[quote author=Papa G link=topic=170175.msg1265761#msg1265761 date=1370360782]
I see, but the analog in pin (with analogRead) should be able to read values between 0 and 5 volts as far as I know, so why would I need to reduce this voltage ?
I tried doing this without the extra resistor, but then my readings were just 0 all the time.
At first I thought that I was making a short circuit, but I don't see how I can make a short circuit when there's already a resistor (the LDR) between ground and 5v.
The Light Dependent Resistor only has two leads. Which lead did you expect to change, the one attached to +5V or the one attached to ground?
By "change" you mean read the voltage value at that specific point, or? I want to read the voltage on the LDR lead that goes to ground.
When I put a 220 ohm resistor I get quite low voltage between the resistor and LDR, but when I place a 10kohm resistor I get "much" higher voltage (less voltage drop) - how does this work out?
This is a potential divider, see:-
And if I don't have a pull down resistor the voltage won't "flow" that way.
Voltage NEVER flows, it is current that flows. A current flowing through a resistance causes a voltage to be developed across that resistance. The relationship between current flow, voltage and resistance is called ohms law.
When I measured the voltage on the gnd side of the LDR (without a pull down) I got absolutely 0 voltage.
Yes you will, why do you think this is odd? People keep telling you an LDR does NOT generate any voltage it is just a Light Dependent Resistor.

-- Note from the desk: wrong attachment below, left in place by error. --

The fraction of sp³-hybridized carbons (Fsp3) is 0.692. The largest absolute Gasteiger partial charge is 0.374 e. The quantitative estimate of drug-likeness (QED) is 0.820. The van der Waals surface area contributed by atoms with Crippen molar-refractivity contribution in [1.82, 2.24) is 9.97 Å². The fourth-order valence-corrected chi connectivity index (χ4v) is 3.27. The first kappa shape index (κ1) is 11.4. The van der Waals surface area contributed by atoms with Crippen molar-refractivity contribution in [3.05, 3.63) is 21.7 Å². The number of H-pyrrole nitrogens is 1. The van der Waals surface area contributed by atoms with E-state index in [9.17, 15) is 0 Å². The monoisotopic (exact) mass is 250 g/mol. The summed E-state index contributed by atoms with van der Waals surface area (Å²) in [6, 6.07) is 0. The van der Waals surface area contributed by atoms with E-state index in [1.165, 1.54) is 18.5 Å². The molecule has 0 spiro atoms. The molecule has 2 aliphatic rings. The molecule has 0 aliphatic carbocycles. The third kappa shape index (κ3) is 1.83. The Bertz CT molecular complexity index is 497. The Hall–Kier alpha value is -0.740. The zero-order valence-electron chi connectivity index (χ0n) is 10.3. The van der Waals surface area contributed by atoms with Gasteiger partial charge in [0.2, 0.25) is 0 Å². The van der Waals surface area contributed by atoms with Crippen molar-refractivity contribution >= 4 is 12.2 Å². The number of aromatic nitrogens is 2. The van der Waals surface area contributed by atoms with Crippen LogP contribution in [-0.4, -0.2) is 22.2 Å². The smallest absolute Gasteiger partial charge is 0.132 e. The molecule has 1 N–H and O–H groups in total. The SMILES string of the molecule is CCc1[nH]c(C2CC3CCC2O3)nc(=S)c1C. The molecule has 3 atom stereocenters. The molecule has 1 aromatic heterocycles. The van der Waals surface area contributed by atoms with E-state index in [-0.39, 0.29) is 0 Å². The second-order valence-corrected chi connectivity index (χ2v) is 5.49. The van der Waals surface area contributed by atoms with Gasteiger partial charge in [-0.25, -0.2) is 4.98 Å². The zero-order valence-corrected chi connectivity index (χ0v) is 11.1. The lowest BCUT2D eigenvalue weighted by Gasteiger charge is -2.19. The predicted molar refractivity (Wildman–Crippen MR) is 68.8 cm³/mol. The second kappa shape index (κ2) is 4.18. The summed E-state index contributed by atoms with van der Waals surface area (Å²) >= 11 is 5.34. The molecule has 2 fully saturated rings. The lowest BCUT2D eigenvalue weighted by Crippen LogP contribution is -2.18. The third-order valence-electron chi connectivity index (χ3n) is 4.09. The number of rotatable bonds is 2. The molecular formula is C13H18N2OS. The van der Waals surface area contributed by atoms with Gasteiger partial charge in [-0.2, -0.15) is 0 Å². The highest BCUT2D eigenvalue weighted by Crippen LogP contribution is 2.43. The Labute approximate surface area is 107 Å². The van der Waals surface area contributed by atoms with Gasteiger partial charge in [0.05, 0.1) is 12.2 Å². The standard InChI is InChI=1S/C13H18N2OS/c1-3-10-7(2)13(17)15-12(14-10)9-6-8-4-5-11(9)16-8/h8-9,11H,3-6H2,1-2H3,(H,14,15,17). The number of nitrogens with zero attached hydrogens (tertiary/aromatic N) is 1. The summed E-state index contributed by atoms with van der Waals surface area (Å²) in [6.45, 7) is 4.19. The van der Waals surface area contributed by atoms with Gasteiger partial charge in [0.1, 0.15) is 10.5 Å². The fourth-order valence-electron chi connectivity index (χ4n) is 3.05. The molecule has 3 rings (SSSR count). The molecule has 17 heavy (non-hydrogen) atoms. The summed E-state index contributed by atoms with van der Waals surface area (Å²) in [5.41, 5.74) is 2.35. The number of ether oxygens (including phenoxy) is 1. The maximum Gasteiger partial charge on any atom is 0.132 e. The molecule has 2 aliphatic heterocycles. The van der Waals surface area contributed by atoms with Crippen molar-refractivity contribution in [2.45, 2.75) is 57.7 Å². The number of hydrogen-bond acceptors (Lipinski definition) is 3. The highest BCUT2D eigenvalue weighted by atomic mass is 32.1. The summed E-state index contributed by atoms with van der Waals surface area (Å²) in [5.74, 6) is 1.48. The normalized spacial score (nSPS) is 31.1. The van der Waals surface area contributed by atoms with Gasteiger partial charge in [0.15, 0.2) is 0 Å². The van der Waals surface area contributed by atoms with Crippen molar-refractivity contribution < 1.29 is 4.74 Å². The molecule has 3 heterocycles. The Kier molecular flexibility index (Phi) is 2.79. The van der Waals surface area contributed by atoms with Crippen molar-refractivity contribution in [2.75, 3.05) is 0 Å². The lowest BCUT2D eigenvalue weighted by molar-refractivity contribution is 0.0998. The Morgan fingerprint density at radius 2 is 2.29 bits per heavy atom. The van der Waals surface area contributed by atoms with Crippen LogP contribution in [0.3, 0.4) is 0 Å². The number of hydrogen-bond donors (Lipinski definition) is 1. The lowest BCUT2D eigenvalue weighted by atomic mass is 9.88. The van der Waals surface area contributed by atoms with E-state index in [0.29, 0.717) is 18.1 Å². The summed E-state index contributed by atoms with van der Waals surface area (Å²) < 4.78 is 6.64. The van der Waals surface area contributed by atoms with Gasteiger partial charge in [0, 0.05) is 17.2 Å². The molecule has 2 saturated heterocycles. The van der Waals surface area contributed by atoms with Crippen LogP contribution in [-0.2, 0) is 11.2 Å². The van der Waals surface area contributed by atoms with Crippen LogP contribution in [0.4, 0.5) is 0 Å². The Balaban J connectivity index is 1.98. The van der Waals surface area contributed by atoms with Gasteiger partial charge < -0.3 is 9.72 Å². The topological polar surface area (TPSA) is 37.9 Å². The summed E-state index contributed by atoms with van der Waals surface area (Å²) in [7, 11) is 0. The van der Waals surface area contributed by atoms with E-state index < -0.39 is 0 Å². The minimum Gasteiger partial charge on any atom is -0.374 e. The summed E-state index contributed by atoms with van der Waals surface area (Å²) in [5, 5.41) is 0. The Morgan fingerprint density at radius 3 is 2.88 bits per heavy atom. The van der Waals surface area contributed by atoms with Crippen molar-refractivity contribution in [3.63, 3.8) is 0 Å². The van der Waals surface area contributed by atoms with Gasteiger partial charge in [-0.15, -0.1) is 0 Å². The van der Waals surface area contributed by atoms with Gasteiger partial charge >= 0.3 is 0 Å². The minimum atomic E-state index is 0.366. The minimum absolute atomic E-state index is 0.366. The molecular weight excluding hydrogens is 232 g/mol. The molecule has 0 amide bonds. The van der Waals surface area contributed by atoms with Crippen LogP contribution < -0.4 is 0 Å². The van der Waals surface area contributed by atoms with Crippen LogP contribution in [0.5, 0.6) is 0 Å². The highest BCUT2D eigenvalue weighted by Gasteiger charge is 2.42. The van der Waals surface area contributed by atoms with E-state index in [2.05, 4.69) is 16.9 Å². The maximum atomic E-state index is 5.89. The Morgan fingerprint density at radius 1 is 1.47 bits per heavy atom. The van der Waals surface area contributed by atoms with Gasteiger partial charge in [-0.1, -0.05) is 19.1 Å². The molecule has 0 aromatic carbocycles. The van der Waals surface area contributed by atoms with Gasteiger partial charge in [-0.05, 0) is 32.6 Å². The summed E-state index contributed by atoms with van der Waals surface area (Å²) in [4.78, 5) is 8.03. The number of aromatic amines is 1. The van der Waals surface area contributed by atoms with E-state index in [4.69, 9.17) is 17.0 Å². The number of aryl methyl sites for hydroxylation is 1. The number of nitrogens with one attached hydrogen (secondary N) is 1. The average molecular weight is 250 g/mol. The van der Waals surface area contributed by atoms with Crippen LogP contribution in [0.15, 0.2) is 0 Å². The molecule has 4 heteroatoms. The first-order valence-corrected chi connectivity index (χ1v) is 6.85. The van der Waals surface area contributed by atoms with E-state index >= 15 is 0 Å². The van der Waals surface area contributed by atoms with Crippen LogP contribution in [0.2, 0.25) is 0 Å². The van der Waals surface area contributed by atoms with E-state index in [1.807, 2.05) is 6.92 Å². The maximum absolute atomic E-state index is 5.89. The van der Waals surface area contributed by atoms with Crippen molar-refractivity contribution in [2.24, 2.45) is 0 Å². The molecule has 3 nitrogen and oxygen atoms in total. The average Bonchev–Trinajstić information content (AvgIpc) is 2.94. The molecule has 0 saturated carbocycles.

I think maybe I need some kind of logical explanation if that's possible
Well every reply in this thread is a logical explanation, you have to do your bit by saying what bit of the logic you don't understand.
I know that it's a voltage divider, but I think I'm generally a bit confused why I need to measure the output voltage between R1 and R2. Why not after R2, or even without R2 and then measure voltage after R1?
I'm sorry, wrong use of words. I meant current of course.
So a normal reistor generates voltage, but an LDR does not? Aha. It seems odd to me because they are both resistors - I mean, they "make" resistance in the circuit - but there most be something I'm not getting right obviously. Please bare with me, it's a great help all the things people have written already. I really prefer discussing the matter with someone instead of finding out everything on my own (I spend quite a lot of time doing that, heh).
I'm really trying to express myself specifically as to where my lack of knowledge is. Is there anything in particular you would like me to elaborate on?